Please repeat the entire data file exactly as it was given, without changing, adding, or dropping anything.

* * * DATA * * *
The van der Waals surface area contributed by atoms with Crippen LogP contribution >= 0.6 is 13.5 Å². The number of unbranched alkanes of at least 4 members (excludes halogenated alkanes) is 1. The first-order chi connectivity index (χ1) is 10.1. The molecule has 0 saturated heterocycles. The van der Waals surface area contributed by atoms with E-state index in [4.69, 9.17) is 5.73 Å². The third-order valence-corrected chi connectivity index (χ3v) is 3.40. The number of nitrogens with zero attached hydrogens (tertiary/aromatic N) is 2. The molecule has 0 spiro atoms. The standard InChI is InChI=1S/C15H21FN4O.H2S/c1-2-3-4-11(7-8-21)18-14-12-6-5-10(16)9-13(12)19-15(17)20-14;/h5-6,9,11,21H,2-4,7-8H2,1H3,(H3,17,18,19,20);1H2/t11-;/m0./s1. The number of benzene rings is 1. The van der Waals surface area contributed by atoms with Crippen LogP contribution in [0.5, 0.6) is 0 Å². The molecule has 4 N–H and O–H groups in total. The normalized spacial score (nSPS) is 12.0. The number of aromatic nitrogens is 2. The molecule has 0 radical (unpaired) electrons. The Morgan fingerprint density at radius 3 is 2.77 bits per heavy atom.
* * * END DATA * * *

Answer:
The van der Waals surface area contributed by atoms with Crippen LogP contribution >= 0.6 is 13.5 Å². The number of unbranched alkanes of at least 4 members (excludes halogenated alkanes) is 1. The first-order chi connectivity index (χ1) is 10.1. The molecule has 0 saturated heterocycles. The van der Waals surface area contributed by atoms with E-state index in [4.69, 9.17) is 5.73 Å². The third-order valence-corrected chi connectivity index (χ3v) is 3.40. The number of nitrogens with zero attached hydrogens (tertiary/aromatic N) is 2. The molecule has 0 spiro atoms. The standard InChI is InChI=1S/C15H21FN4O.H2S/c1-2-3-4-11(7-8-21)18-14-12-6-5-10(16)9-13(12)19-15(17)20-14;/h5-6,9,11,21H,2-4,7-8H2,1H3,(H3,17,18,19,20);1H2/t11-;/m0./s1. The number of benzene rings is 1. The van der Waals surface area contributed by atoms with Crippen LogP contribution in [0.5, 0.6) is 0 Å². The molecule has 4 N–H and O–H groups in total. The normalized spacial score (nSPS) is 12.0. The number of aromatic nitrogens is 2. The molecule has 0 radical (unpaired) electrons. The Morgan fingerprint density at radius 3 is 2.77 bits per heavy atom.